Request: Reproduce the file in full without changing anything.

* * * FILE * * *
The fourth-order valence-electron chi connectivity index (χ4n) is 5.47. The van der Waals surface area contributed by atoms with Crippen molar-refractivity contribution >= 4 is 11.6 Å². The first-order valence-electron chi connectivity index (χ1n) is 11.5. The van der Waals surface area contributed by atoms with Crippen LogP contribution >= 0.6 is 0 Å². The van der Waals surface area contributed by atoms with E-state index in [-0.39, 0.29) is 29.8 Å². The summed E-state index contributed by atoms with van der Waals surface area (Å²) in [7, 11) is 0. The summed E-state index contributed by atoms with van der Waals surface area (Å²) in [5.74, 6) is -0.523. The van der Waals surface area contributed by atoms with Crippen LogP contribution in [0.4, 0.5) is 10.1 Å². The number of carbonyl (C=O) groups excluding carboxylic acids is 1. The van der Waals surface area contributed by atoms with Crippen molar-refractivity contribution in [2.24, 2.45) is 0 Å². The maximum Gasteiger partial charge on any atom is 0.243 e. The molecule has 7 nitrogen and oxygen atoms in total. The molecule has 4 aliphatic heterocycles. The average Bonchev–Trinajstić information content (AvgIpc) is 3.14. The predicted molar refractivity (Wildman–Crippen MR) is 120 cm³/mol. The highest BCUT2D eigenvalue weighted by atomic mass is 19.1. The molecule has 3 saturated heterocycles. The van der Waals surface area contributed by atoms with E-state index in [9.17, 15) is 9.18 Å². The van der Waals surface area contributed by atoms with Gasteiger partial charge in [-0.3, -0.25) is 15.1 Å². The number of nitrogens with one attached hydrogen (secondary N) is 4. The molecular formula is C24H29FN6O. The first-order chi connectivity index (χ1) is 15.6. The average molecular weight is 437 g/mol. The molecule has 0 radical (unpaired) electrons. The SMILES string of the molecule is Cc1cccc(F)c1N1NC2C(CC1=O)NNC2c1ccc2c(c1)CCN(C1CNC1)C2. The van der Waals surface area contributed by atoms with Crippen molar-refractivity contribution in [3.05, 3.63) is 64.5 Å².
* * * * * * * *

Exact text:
The fourth-order valence-electron chi connectivity index (χ4n) is 5.47. The van der Waals surface area contributed by atoms with Crippen molar-refractivity contribution >= 4 is 11.6 Å². The first-order valence-electron chi connectivity index (χ1n) is 11.5. The van der Waals surface area contributed by atoms with Crippen LogP contribution >= 0.6 is 0 Å². The van der Waals surface area contributed by atoms with E-state index in [-0.39, 0.29) is 29.8 Å². The summed E-state index contributed by atoms with van der Waals surface area (Å²) in [7, 11) is 0. The summed E-state index contributed by atoms with van der Waals surface area (Å²) in [5.74, 6) is -0.523. The van der Waals surface area contributed by atoms with Crippen LogP contribution in [0.4, 0.5) is 10.1 Å². The number of carbonyl (C=O) groups excluding carboxylic acids is 1. The van der Waals surface area contributed by atoms with Crippen molar-refractivity contribution in [2.24, 2.45) is 0 Å². The maximum Gasteiger partial charge on any atom is 0.243 e. The molecule has 7 nitrogen and oxygen atoms in total. The molecule has 4 aliphatic heterocycles. The average Bonchev–Trinajstić information content (AvgIpc) is 3.14. The predicted molar refractivity (Wildman–Crippen MR) is 120 cm³/mol. The highest BCUT2D eigenvalue weighted by atomic mass is 19.1. The molecule has 3 saturated heterocycles. The van der Waals surface area contributed by atoms with E-state index in [9.17, 15) is 9.18 Å². The van der Waals surface area contributed by atoms with Gasteiger partial charge in [-0.3, -0.25) is 15.1 Å². The number of nitrogens with one attached hydrogen (secondary N) is 4. The molecular formula is C24H29FN6O. The first-order chi connectivity index (χ1) is 15.6. The average molecular weight is 437 g/mol. The molecule has 0 radical (unpaired) electrons. The SMILES string of the molecule is Cc1cccc(F)c1N1NC2C(CC1=O)NNC2c1ccc2c(c1)CCN(C1CNC1)C2. The van der Waals surface area contributed by atoms with Crippen molar-refractivity contribution in [3.05, 3.63) is 64.5 Å².